Exposure to Extremely High Concentrations of Carbon Dioxide: A Clinical Description of a Mass Casualty Incident

Pinchas Halpern*, Yosef Raskin, Patrick Sorkine, Arthur Oganezov

*Corresponding author for this work

Research output: Contribution to journalArticlepeer-review

37 Scopus citations

Abstract

Clinical reports on unintentional mass exposure to extreme concentrations of carbon dioxide are rare. We describe an industrial incident caused by a container of liquid carbon dioxide that was unintentionally opened in an enclosed working environment. Twenty-five casualties reached our emergency department. Symptoms included dyspnea, cough, dizziness, chest pain, and headache. ECGs (n=15) revealed ST-segment changes in 2 (13.3%) patients, atrial fibrillation in 2 patients, and non-Q wave myocardial infarction in 1 patient. Chest radiographs (n=22) revealed diffuse or patchy alveolar patterns, consistent with pneumonitis, in 6 (27%) patients and pulmonary edema in 2 (9%) patients. Eleven (44%) patients were admitted to the hospital: 8 were discharged 24 hours later and the others within 8 days. No patient died. Exposure to high concentrations of carbon dioxide resulted in significant but transient cardiopulmonary morbidity with no mortality when victims were promptly evacuated and given supportive therapy. Cardiac complications were frequently observed and should be actively sought.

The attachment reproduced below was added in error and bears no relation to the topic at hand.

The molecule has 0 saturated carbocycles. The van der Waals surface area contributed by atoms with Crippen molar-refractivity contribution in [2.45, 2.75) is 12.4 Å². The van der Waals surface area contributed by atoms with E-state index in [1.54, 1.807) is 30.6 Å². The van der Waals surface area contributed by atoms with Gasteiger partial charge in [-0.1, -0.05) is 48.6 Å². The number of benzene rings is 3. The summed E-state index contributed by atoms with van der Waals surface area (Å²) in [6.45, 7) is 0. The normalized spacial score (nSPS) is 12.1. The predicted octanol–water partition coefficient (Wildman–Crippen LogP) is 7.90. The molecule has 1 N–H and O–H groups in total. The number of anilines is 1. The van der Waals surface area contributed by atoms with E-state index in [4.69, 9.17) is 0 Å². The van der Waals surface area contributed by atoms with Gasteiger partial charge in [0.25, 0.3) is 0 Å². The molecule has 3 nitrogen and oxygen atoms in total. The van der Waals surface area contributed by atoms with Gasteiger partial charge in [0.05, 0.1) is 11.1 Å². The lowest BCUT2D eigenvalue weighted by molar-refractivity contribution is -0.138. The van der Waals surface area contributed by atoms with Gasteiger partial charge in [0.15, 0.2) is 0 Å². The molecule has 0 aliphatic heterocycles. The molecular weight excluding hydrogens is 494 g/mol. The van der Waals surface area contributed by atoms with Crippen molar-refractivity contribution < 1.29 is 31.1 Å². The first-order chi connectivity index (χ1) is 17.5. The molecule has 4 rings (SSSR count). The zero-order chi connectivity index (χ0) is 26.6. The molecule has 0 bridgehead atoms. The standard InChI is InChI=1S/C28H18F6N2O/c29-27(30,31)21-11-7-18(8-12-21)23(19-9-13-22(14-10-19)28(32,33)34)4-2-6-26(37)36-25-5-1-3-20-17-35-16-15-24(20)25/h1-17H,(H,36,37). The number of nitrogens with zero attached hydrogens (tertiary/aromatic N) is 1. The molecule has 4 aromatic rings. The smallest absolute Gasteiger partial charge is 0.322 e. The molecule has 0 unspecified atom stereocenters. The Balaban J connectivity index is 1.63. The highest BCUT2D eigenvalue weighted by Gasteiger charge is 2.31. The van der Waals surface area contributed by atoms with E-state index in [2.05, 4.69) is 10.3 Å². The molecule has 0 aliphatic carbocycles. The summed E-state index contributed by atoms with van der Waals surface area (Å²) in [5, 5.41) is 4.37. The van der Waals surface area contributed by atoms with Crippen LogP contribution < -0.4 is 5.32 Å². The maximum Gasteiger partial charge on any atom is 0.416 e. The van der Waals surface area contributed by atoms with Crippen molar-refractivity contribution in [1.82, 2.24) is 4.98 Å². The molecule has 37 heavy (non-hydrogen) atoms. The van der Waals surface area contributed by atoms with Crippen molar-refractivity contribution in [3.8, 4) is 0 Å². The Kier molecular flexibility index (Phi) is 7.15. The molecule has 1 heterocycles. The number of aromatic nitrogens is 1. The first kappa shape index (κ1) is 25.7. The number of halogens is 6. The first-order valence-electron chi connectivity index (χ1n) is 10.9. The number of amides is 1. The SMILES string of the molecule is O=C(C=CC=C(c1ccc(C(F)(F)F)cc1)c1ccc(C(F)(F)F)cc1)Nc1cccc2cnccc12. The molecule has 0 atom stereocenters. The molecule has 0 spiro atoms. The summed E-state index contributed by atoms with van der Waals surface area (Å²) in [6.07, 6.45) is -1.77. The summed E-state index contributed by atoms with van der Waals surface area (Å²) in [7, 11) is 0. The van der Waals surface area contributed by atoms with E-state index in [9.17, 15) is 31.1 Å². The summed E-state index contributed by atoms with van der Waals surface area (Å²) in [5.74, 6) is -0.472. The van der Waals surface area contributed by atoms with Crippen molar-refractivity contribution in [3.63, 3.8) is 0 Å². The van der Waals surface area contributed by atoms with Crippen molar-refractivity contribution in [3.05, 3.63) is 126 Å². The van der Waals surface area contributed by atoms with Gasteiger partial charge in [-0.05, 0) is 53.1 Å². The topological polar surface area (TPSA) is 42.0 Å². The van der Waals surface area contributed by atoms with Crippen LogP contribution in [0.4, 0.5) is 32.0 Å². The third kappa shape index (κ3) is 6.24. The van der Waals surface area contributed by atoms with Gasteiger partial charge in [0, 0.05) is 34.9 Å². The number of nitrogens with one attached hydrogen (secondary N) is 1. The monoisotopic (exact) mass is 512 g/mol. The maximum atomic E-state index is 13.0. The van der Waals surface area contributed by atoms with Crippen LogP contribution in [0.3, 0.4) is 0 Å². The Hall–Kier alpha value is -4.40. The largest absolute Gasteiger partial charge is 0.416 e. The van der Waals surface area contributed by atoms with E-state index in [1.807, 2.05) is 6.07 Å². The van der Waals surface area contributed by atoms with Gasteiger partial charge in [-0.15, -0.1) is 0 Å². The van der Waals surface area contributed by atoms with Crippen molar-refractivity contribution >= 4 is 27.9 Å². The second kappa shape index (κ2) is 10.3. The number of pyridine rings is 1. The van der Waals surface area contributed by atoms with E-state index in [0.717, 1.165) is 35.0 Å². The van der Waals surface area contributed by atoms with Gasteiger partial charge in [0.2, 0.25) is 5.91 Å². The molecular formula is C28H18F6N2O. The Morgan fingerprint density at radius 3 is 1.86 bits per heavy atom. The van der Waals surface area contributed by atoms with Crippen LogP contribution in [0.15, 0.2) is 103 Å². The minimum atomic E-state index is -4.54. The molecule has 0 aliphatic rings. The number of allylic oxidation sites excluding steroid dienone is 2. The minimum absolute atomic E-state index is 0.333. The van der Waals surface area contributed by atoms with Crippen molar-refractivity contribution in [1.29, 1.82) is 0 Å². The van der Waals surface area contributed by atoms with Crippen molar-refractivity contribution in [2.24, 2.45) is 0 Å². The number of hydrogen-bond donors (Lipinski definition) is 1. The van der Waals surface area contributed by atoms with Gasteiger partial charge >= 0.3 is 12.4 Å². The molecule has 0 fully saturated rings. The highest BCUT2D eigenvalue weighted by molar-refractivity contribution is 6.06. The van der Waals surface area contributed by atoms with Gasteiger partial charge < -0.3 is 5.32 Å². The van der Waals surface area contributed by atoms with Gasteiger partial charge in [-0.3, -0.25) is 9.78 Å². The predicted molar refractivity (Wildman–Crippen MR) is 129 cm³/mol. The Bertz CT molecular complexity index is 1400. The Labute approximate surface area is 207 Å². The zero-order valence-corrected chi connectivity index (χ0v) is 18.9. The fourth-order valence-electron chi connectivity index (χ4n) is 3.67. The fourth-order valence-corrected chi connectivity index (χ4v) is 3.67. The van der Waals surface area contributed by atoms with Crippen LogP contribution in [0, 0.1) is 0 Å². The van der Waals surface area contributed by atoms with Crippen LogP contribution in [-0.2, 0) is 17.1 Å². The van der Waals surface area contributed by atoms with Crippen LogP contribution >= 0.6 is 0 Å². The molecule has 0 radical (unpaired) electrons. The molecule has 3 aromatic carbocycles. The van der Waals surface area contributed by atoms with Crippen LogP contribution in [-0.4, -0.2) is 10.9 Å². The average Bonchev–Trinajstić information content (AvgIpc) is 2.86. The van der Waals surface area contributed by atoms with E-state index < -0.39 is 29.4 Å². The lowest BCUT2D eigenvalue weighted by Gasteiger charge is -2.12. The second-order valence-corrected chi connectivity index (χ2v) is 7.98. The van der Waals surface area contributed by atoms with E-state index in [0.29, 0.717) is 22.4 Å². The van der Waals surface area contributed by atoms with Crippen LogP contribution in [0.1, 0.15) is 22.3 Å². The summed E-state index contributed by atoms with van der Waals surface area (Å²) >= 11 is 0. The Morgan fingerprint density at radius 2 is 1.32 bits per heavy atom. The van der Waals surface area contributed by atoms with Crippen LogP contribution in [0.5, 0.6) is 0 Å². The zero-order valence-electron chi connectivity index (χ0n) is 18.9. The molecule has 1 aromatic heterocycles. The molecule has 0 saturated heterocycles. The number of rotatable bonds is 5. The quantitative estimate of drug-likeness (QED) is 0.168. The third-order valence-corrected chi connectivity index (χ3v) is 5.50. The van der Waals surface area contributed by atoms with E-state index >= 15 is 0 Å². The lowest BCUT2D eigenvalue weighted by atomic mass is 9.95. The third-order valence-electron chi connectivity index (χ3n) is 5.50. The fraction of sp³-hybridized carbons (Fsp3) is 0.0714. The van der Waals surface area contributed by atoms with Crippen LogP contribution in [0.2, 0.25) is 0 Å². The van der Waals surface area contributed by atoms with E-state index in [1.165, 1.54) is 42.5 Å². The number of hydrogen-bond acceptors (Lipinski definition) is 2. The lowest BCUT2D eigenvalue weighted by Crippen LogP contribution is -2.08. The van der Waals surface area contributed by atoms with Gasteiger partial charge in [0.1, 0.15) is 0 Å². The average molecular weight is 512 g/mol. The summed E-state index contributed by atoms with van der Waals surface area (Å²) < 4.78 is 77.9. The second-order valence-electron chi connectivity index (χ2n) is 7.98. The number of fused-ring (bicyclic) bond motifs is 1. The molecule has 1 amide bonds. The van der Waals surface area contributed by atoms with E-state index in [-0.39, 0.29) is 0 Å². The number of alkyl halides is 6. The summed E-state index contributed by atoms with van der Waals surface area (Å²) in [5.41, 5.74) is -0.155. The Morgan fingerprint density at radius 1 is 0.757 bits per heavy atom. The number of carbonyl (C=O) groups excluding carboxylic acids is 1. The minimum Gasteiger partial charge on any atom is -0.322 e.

Original languageEnglish
Pages (from-to)196-199
Number of pages4
JournalAnnals of Emergency Medicine
Volume43
Issue number2
DOIs
StatePublished - Feb 2004

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